If you’ve watched any Diamondbacks baseball at all in the last couple of weeks, you may have asked yourself just how this team is actually in the lead of the NL West. The bats can go silent from time to time and the team’s supposed strength, pitching, has been hit-and-miss with far too many misses for comfort. Luckily the rest of the division is beating itself up and injuries have kept a competitor from really catching fire. But how long can Arizona bank on that?
Given the issues the pitching staff has had, it was a pleasant surprise to hear the team is shopping for a starting pitcher on the trade market. According to the rumors, the DBacks have interest in a couple of starters. They’re interested in guys that are relatively young and cost-controlled beyond this season. Essentially, they don’t wish to acquire a veteran rental and would rather get someone that could be part of the 2014 rotation at the least.
Gallardo is only 26 but has been part of the brewers’ rotation since 2007 when he made his debut as a 21 year-old. In the four season from 2009 through 2012, Gallardo averaged just over three WAR and 195 innings per season. He’s always generated an above-average number of strikeouts, which offsets his walk rate that is perennially higher than you’d like to see.
A potential trade is not about what he’s done in the past, however, it’s about what he’s doing currently and how he’ll perform in the future. Gallardo is having his worst season since 2008, primarily due to a drop in the strikeouts that usually save his outings. The walks are right in line with his career average, suggesting that it’s not a lack of control that’s doing him in. Since 2008, he’s lost nearly two miles per hour off his fastball while throwing his breaking pitches at nearly the same velocity. Essentially, there isn’t as big of a speed gap between his fastball and secondary pitches, generating in less swings and misses. If this sounds familiar, it is essentially what happened to Tim Lincecum and led to his decline.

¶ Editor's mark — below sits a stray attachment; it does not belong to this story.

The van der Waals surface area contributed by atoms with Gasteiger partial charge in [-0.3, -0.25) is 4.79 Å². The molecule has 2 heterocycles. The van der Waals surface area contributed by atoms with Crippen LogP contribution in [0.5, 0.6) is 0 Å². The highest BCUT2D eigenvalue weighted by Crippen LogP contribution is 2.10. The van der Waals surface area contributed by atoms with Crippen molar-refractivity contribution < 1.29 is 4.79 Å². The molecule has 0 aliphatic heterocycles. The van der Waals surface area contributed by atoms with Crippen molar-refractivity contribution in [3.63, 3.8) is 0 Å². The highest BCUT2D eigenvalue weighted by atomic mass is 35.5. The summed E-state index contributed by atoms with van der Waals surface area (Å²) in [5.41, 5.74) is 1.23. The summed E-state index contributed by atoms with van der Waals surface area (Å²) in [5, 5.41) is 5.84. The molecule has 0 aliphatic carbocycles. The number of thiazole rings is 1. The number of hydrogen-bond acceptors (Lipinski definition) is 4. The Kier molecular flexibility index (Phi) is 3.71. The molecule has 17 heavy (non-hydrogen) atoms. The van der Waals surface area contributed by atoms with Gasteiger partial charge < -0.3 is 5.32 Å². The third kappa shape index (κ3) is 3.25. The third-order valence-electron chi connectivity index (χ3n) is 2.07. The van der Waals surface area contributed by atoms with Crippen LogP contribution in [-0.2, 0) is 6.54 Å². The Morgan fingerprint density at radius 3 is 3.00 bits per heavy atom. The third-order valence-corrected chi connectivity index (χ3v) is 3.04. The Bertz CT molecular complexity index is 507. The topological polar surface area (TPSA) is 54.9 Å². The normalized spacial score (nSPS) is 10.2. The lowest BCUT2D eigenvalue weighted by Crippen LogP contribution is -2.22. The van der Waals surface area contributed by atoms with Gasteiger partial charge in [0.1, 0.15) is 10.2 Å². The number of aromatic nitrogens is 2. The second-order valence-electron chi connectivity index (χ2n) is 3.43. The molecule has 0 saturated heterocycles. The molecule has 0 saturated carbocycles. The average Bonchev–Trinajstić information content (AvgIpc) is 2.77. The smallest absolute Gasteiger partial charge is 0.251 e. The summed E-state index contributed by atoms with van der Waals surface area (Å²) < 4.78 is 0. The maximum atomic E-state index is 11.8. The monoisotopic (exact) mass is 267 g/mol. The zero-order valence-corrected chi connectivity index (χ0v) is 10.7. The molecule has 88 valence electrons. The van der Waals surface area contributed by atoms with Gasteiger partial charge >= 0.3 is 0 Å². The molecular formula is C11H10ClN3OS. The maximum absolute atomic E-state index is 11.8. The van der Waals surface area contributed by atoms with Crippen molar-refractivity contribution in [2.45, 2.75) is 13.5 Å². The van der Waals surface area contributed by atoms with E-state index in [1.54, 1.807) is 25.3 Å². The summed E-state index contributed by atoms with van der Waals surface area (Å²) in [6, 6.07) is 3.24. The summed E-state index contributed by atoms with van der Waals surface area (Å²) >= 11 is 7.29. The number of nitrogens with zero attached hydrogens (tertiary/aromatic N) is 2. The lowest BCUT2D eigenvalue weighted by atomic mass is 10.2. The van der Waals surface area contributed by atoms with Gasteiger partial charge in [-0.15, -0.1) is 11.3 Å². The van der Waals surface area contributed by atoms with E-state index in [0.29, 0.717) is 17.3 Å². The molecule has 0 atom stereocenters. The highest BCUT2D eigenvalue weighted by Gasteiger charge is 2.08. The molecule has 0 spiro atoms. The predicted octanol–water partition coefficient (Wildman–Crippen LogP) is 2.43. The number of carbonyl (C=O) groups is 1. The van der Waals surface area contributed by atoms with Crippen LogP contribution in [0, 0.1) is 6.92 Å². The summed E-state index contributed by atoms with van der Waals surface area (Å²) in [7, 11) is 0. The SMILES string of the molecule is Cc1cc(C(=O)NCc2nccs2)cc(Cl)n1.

Samardzija’s storied football career at Notre Dame ended when the Cubs drafted him in 2006. Now 27, he’s really settled in as the Cubs’ best starting pitcher. He’s a year older than Gallardo, but he has thrown fewer innings as he started his pro career as a reliever. Strong strikeout rates have been a calling card for Samardzija and his control has really pushed him over the edge in recent seasons, establishing him as a fantastic starting pitcher.
Going forward, all of the trends appear to be holding steady. He throws harder than Gallardo and appears to be maintaining it. If there’s one complaint, it’s that his durability could be a question mark, as he’s only topped the 150-inning mark once (2012) and although he’s on pace to do it again in 2013, it’s unclear if he’ll be a workhorse down the road. Granted, most of his low-inning seasons are due to him being used as a relief pitcher, but it’s still a possible concern.
Looking at the two candidates, Samardzija is less troubling than Gallardo. He’s also presumably cheaper in terms of salary and has an extra year of team control. With that said, he’s also going to be far more costly to trade for. Archie Bradley is and should be untouchable, but anybody else, including Tyler Skaggs, should be considered a potential piece of compensation. Theo Epstein is going to ask for a boatload in return if he chooses to move his best pitcher. The Brewers would likely ask for less in return for Gallardo, but probably not by much. Both guys will command some serious prospects.
Obtaining Samardzija could result in Arizona finally having an ace. Gallardo is a little less certain, but would still likely be the best pitcher on the staff. It’s critical that the Diamondbacks do something to shore up the rotation if they want to hold off the rest of the division. The Dodgers will wake up, Tulo will get healthy eventually and the Giants won’t scuffle forever. Oh yeah, and the Padres are pretty scrappy, too. Another pitcher is a must and either of these guys would be an upgrade.